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Artist Profile

  • Profile
  • Nov 16 2023
  • Elisa Fuenzalida
    is a researcher and cultural worker. She has directed research projects such as El futuro era tu cuerpo, Ensamblajes del Cuidado and Afectos en Re-existencia. She is coordinator and co-curator of the Cátedra Decolonial Anibal Quijano at the Museo Reina Sofía, co-editor of the journal Arts of the Working Class and mediator in the citizen laboratory platform Redes por el Clima.

How do they who are not human speak to us? In Twelve Theses on the Economy of the Dead (1994), John Berger stated that capitalism broke the interdependence between the living and the dead, and, with it, the collective consciousness of imagination and memory as manifestations of a perpetual exchange between what we call life, and death, which infinitely surrounds it. Confronted with evidence of the catastrophic consequences of the human treatment of the Earth as a usable and disposable commodity, the endeavor to repair this torn fabric has transitioned. It has evolved from a romantic notion held by poets, activists, peasants, and other entities labeled “unproductive” in the market’s perspective to an urgent paradigm shift, upheld by scientists and academics at the core of the institutions that underpin modern reason. For the artist Daniel Lie, ancestors inhabit the same territory to which we have confined everything that transcends the anthropocentric parameters of experience, what the anthropologist Eduardo Kohn referred to as the “more-than-human.” Over a decade ago, Lie initiated an exploration of the agency of organic matter using installation, drawing, dialogue, and a diverse array of other formats. Lie does not intend to “breathe life” into the spaces in which they intervene; instead, they engage with pre-existing conditions such as temperature or humidity, introducing agents that activate them to make life-death perceptible to human common senses.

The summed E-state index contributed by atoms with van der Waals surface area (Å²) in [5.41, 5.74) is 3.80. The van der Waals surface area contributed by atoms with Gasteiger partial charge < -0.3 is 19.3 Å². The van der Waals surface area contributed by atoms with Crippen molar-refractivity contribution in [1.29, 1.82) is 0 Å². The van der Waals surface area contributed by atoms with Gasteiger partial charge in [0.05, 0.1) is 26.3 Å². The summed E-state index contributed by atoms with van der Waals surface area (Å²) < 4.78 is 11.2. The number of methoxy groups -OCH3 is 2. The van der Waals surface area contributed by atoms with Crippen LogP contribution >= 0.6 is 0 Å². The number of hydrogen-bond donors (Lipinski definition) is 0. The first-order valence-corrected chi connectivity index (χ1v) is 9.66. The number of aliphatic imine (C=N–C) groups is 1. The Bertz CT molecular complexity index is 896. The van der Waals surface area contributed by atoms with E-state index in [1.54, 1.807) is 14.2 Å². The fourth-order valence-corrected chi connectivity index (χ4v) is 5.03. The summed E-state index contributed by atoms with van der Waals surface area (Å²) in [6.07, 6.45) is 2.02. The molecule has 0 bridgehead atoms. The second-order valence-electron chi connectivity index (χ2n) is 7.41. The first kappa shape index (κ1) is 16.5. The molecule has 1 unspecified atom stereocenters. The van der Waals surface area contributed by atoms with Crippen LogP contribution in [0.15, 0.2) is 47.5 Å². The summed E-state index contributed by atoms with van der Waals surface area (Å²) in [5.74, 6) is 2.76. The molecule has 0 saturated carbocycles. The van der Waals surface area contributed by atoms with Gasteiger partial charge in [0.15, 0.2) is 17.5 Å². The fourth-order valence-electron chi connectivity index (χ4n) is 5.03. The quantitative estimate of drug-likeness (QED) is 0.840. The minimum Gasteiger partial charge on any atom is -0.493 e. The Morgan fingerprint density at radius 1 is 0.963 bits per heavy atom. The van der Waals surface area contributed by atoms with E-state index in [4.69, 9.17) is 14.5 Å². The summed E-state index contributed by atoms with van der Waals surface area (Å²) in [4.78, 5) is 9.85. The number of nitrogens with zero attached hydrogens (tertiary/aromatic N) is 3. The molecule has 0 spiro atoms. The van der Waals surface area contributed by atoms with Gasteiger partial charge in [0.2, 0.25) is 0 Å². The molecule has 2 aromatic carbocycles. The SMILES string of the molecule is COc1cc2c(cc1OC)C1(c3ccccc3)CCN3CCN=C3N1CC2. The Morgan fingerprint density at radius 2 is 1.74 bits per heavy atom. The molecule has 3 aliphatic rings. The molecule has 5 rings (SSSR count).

fig. 1


The material and symbolic devastation brought about by the pandemic, both structural and personal, had a significant impact on Lie’s practice. Questions about loss, mourning, and what they define as non-negotiable conditions (hunger, aging, putrefaction) acquire a much more complex character than earlier understandings. If we think about the work that the artist was conducting in The Negative Years (2019), as part of Death Centre for the Living and Human Supremacy: The Failed Project (2019), concerns were present regarding incorporating emotional dimensions into understandings of non-human actors participating in co-creation (fungi, gasses, organic pigments, fibers), as well as challenging the binary logic that separates and opposes nature and culture. In Non-negotiable Condition (2021), well into the pandemic, the question of communication and language becomes deeper. Circling back to the question that opens this text, the “ontological turn” in the social sciences found a way to legitimize ancestral knowledge related to interdependence by systematizing it and renaming it as “bio-semantics.” Similarly, in Lie’s work, there is something more than a quest for new words and new images at the gates of future. Perhaps it is precisely the opposite: a moving backwards; seeking pathways and processes that rekindle moments of uncertainty and fragility in which we have brushed against something we could call the infinite. Something that doesn’t fit neatly into commercial showcases, because it’s closely linked to the uncomfortable, unavoidable condition of vulnerability that reveals that we (species and individuals) will never, ever be self-sufficient.


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    Cover: Daniel Lie Unnamed Entities, New Museum, 2022. Site and time-specific, installation. Unnamed Entities, A collaboration exhibition between other-than- humans and Daniel Lie. A site and time specific work. Curated by Bernardo Mosqueira; photo by Dario Lasagni.

    fig. 1: Daniel Lie, Them Sculpture Garden, Geneva Biennale, 2022. A site-responsive installation in collaboration with sequoia trees. Turmeric, dyed cotton fabric, natural rope, terracotta ceramic vases. photos by Daniel Lie.

    fig. 2: Daniel Lie, The Negative Years: Quing Jupiter Artland   - Jupiter Artland, Edinburgh Scotland 2019. Site-responsive and time-specific, installation. photo by Ruth Clark.



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